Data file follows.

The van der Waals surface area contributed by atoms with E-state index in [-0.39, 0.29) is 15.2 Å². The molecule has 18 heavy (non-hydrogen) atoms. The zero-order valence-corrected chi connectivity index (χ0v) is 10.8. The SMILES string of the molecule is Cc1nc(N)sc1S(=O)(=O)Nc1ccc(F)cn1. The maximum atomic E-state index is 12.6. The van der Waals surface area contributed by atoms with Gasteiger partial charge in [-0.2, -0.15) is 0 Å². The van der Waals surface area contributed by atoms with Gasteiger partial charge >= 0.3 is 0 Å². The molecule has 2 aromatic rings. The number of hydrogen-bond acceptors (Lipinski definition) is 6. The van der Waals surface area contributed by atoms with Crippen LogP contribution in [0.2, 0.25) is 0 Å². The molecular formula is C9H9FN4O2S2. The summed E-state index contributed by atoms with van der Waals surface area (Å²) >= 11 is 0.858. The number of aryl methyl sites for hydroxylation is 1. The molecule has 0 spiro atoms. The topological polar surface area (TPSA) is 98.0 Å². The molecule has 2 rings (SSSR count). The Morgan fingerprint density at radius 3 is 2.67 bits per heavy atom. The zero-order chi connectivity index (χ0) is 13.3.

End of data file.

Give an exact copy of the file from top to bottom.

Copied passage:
The van der Waals surface area contributed by atoms with E-state index in [-0.39, 0.29) is 15.2 Å². The molecule has 18 heavy (non-hydrogen) atoms. The zero-order valence-corrected chi connectivity index (χ0v) is 10.8. The SMILES string of the molecule is Cc1nc(N)sc1S(=O)(=O)Nc1ccc(F)cn1. The maximum atomic E-state index is 12.6. The van der Waals surface area contributed by atoms with Gasteiger partial charge in [-0.2, -0.15) is 0 Å². The van der Waals surface area contributed by atoms with Gasteiger partial charge >= 0.3 is 0 Å². The molecule has 2 aromatic rings. The number of hydrogen-bond acceptors (Lipinski definition) is 6. The van der Waals surface area contributed by atoms with Crippen LogP contribution in [0.2, 0.25) is 0 Å². The molecular formula is C9H9FN4O2S2. The summed E-state index contributed by atoms with van der Waals surface area (Å²) >= 11 is 0.858. The number of aryl methyl sites for hydroxylation is 1. The molecule has 0 spiro atoms. The topological polar surface area (TPSA) is 98.0 Å². The molecule has 2 rings (SSSR count). The Morgan fingerprint density at radius 3 is 2.67 bits per heavy atom. The zero-order chi connectivity index (χ0) is 13.3.